Bare necessities

Cleaning supplies were in sharp demand at the Andover Stop & Shop recently. 

Unlike a blizzard, it’s not a matter of digging your way out of the house, explained Leeann Dunaway as she packed groceries into her car.

The Salem, New Hampshire, resident visited Market Basket for certain staples she needed in regular shopping on a recent afternoon. The lines were longer than normal as people shopped for groceries days after the new coronavirus, commonly called COVID-19, was declared a global pandemic by the World Health Organization.

“If one of us gets sick in my house, it’s both of us quarantined,” Dunaway said.

She’s pretty secure with her in-home supply, and could reach to the back of her cabinets as needed.

“I think everyone has enough for two weeks other than milk, bread and wine,” she said.

Visits to Market Baskets in Salem, the Stop & Shop in Andover and the Hannafords in Londonderry showed only a few rolls of toilet paper, paper towel and boxes of pasta were left on the shelves. As customers packed the stores, waiting in line, each register was open and employees were stocking shelves.

While shopping at Market Basket, Joe Mass of Salem, New Hampshire, overheard an employee on the loudspeaker clarifying a rumor that Market Baskets were closing over the weekend to restock was not true.

Customers say they usually save their shopping for the end of the week, and wanted to go before the weekend when they predict lines will be longer.

Isabelle Langois of Derry went to Hannafords in Londonderry one recent morning to beat the weekend rush.

She bought extra food for her children “just in case school might be closed, and I don’t want to have to go out and be in contact with others if I don’t have to,” she said. Langois works in the medical field as a lab technician who does testing, and while she isn’t particularly afraid of getting the virus, she wants to minimize contact with others to stop the spread.

“It makes sense as a society we should do this out of respect for other people,” she said. “I’m worried about people, not the virus.”

Al Cozzone of Derry was shopping at the same store late last week to pick up extra water and fruit for his elderly mother. He decided to venture to the grocery store, not allowing her to go, because he has the stronger immune system.

“My concern is being infected and not knowing, then infecting others,” he said.

Market Basket has seen an increase in the sale of canned goods, rice, pasta, canned tuna, hand sanitizer and paper goods, store spokeswoman Meghan Post said.

Thomas Spitalare of Methuen had to go to three different Market Baskets to find hand sanitizer last week. One morning he spent 45 minutes in line at the Pleasant Valley Market Basket to get some groceries, he said.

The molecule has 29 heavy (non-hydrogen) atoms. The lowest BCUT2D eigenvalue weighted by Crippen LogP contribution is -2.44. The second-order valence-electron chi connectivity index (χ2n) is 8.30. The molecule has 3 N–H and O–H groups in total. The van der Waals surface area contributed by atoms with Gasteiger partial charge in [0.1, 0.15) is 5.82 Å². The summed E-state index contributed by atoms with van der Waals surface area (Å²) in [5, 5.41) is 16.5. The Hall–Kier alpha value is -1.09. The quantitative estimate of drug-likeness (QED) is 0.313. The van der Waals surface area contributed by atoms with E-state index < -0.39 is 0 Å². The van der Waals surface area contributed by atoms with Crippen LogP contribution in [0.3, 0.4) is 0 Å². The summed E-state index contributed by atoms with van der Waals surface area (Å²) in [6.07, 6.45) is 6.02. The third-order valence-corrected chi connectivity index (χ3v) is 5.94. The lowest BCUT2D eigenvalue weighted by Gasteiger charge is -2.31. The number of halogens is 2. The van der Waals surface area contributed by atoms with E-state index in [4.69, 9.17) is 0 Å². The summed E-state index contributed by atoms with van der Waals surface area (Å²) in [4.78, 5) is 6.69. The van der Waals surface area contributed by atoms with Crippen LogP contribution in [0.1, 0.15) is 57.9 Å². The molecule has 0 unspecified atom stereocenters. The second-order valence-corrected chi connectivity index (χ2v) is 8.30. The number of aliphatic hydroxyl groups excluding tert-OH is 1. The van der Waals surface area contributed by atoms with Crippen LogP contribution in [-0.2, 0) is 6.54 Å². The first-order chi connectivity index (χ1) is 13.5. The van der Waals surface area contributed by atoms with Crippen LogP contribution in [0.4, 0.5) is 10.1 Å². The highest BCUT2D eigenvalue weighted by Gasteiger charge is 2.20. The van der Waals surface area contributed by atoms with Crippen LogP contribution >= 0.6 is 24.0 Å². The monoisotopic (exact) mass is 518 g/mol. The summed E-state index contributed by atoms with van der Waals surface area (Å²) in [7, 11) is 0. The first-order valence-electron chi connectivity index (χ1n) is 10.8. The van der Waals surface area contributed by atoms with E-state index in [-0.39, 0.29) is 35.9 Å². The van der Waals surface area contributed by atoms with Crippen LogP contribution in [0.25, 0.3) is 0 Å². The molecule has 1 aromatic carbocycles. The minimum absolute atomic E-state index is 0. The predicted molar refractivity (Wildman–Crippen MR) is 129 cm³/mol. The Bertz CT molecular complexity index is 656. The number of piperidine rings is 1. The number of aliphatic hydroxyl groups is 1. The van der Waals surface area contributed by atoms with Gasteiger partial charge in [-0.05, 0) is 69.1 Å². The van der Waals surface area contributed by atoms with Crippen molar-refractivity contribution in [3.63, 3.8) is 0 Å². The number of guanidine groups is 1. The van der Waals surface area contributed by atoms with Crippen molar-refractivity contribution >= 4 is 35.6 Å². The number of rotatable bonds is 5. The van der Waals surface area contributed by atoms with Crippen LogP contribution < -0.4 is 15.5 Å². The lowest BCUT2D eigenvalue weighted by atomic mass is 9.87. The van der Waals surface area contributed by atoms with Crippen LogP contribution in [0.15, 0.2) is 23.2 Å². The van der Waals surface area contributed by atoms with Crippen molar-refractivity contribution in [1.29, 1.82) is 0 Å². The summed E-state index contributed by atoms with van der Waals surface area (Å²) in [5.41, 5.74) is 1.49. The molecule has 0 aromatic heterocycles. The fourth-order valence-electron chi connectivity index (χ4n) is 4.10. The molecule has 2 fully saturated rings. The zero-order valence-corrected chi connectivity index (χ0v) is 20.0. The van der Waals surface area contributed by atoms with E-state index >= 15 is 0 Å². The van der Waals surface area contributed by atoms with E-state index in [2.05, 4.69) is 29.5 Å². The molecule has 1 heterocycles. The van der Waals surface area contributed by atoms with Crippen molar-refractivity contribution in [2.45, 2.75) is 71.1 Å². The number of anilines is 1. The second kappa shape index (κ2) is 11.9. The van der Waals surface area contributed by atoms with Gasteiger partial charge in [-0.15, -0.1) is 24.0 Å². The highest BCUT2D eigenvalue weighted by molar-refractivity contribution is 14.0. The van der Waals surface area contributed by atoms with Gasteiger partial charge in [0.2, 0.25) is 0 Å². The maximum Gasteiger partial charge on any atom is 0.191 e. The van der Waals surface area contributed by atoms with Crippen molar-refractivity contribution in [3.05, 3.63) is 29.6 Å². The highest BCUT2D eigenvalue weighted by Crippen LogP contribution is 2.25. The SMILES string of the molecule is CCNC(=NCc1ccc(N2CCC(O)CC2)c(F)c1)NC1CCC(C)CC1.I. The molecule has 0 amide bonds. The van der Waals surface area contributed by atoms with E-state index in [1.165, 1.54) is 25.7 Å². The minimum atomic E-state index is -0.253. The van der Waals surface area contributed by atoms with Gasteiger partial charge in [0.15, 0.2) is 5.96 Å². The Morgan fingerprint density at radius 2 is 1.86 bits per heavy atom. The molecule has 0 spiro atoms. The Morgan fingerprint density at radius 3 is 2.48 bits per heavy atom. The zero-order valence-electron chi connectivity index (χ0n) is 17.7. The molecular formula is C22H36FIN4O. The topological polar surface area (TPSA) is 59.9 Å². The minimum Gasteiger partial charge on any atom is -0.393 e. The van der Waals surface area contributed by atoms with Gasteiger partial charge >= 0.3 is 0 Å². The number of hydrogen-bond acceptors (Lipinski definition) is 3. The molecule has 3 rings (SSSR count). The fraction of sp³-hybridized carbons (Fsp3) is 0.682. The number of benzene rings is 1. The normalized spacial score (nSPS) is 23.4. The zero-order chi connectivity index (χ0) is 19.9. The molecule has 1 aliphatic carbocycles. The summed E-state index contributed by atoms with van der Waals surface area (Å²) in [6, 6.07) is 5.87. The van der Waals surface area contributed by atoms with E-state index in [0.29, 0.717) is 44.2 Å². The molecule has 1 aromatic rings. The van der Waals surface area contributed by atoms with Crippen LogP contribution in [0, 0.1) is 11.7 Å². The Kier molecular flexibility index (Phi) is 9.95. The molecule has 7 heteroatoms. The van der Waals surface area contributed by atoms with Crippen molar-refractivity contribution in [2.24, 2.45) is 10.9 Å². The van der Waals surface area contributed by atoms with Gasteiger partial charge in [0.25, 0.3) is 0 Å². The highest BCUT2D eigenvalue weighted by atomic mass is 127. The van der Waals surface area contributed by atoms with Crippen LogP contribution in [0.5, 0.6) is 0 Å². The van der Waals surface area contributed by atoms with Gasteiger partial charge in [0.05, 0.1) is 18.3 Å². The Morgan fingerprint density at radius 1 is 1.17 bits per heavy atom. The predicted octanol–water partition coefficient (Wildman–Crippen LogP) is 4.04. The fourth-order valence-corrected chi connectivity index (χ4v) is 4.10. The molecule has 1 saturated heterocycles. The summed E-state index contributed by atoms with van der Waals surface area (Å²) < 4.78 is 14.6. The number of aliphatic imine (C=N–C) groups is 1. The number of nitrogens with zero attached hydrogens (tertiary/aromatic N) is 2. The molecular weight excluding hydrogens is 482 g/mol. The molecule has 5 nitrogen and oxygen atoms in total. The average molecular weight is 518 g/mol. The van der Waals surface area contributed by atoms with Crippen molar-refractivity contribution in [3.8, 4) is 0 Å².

“It looked more like the morning of Christmas Eve than the 13th of March,” he said, adding that there were almost no parking spots left in the lot.

Karen Madigan of Andover had to visit two Market Baskets to find toilet paper late last week, after she ran out at home. While she was shopping, she also stocked up on a few extra kitchen staples.

“I don’t believe in over-buying,” she said. However, “I don’t want to have to go out if I don’t have to.”

Grocery stores are trying to keep up with the demand from customers.

“Market Basket has a close relationship with its suppliers and can control the supply,” Post said. “They are doing their best (at every store) to keep up with demand.”

At Stop & Shop in Andover, the company issued this statement: “Our team is in close contact with suppliers and is working diligently to try to keep high-demand products in stock like hand sanitizer, disinfecting wipes, paper towels, toilet tissue as well as bleach and other cleaning products. In some cases, these products are in very limited supply across the U.S. As soon as the products become available in the marketplace, we’re moving quickly to re-stock our shelves and make them available to you.''

At the stores, there were also signs for customers on sanitizing wipe dispensers asking people to take one to sanitize their baskets and leave others for customers.

Each store is asking employees to prevent the spread of the virus as well. Market Basket has increased the sanitizing program at all locations, Post said, adding that employees are being asked to wash hands more frequently.

At Stop & Shop “We’ve ramped up our already thorough processes to sanitize high-touch areas, and our associates are wiping down checkout areas including the belts and pin pads even more frequently with disinfectant,'' the company said in its statement. "Our associates are also conducting hand washing at more frequent intervals as well as using hand sanitizer on a regular basis.''




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